© David P. Smith | ShutterstockThe Three Sisters rock formation found in the Navajo nation land of Monument Valley. Two geographers argue that the relatively isolated and rugged nature of Navajo country ultimately contributed to the tribe's success.
While other tribes have disappeared from North America over the centuries, the Navajo Nation has done the opposite. Two geographers from the University of California, Los Angeles, offer an explanation for why the Navajos have been able to grow to more than 300,000 members today: a combination of geography and culture.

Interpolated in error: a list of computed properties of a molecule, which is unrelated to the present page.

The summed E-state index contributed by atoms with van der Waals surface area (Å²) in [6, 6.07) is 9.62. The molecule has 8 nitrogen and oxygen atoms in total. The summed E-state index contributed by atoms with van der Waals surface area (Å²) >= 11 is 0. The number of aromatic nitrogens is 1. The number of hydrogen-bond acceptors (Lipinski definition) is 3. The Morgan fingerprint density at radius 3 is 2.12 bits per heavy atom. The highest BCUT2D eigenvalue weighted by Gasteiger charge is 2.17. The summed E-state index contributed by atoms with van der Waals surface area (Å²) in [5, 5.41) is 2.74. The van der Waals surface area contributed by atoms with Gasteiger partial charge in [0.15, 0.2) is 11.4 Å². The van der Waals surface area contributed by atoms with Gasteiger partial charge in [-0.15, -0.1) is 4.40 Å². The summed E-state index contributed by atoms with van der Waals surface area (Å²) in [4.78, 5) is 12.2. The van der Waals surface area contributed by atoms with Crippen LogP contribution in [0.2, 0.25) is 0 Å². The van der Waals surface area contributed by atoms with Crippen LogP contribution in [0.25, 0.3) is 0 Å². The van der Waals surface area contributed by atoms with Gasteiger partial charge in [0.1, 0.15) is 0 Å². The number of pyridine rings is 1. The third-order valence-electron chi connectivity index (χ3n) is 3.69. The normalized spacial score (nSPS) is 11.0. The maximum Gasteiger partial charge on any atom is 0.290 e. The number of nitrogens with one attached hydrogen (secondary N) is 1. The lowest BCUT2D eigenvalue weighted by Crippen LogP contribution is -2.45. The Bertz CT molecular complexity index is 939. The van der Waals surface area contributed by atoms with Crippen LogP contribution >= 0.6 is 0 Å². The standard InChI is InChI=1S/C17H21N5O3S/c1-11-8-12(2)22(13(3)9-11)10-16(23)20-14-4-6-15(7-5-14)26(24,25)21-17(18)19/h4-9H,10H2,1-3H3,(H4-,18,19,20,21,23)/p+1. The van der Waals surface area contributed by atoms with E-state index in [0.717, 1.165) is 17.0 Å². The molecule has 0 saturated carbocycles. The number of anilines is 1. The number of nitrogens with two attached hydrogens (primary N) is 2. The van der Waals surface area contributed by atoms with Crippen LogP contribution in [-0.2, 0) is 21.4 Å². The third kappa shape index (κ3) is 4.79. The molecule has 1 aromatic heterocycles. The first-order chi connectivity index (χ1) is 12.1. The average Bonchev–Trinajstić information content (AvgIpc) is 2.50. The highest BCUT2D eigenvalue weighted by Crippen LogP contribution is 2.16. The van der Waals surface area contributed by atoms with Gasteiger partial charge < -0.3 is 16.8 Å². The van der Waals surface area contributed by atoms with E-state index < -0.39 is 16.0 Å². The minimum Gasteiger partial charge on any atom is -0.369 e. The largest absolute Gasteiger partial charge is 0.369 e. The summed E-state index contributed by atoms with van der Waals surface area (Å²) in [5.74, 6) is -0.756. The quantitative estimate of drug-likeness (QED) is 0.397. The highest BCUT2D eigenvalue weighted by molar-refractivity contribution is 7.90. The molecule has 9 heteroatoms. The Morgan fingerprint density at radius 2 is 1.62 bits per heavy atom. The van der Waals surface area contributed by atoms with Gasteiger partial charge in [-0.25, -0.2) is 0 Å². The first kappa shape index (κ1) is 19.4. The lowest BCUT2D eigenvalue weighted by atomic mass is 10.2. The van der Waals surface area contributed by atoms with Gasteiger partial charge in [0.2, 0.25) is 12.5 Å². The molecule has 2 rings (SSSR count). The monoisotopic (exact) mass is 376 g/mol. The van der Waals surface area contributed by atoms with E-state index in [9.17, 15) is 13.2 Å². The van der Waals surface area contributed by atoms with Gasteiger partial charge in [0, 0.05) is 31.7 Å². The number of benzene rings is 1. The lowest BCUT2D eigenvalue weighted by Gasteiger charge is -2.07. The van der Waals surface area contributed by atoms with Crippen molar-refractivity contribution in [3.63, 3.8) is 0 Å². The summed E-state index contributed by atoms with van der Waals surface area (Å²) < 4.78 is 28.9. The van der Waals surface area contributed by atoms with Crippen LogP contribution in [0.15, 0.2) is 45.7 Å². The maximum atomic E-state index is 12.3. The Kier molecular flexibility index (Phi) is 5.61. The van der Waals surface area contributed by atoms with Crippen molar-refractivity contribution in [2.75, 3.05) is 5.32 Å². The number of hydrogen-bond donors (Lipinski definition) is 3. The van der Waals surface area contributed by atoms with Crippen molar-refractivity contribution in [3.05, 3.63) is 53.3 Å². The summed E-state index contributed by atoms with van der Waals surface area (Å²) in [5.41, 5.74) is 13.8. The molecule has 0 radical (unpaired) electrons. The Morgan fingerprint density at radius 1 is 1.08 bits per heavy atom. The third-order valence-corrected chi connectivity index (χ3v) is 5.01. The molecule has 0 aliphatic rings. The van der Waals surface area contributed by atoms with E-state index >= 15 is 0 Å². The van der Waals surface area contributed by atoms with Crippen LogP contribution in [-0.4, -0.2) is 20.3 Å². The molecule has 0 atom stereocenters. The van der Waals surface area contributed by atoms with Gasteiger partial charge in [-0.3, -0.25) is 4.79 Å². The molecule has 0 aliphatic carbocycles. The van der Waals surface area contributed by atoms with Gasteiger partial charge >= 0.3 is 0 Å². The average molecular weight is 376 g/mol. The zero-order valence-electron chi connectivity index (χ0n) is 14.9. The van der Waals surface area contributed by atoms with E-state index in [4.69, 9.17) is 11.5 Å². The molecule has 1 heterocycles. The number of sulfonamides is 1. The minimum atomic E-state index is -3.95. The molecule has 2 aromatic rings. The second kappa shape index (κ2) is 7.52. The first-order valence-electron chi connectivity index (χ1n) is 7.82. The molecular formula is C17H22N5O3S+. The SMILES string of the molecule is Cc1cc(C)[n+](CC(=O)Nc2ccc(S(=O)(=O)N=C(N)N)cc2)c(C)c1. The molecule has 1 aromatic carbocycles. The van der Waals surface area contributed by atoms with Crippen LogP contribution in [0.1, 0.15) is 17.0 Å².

Jared Diamond and Ronan Arthur propose that the geographical isolation and cultural flexibility of the Navajos,
who call themselves the Diné, allowed them to expand, even after the arrival of Europeans in North America in 1492
and efforts four centuries later to assimilate them into white U.S. culture.
"Many tribes decreased their numbers, disappeared or lost their homeland, language or cultural identity," Arthur and Diamond write in the Nov. 18 issue of the journal Science. "The Navajos are a striking exception."
In fact, they are arguably the largest American Indian tribe in the United States. (The Cherokee Nation, with different membership requirements, also can make that claim.) And the Navajo reservation, established in 1868, has expanded from roughly 3.3 million acres to more than 17 million in Arizona, Utah and New Mexico.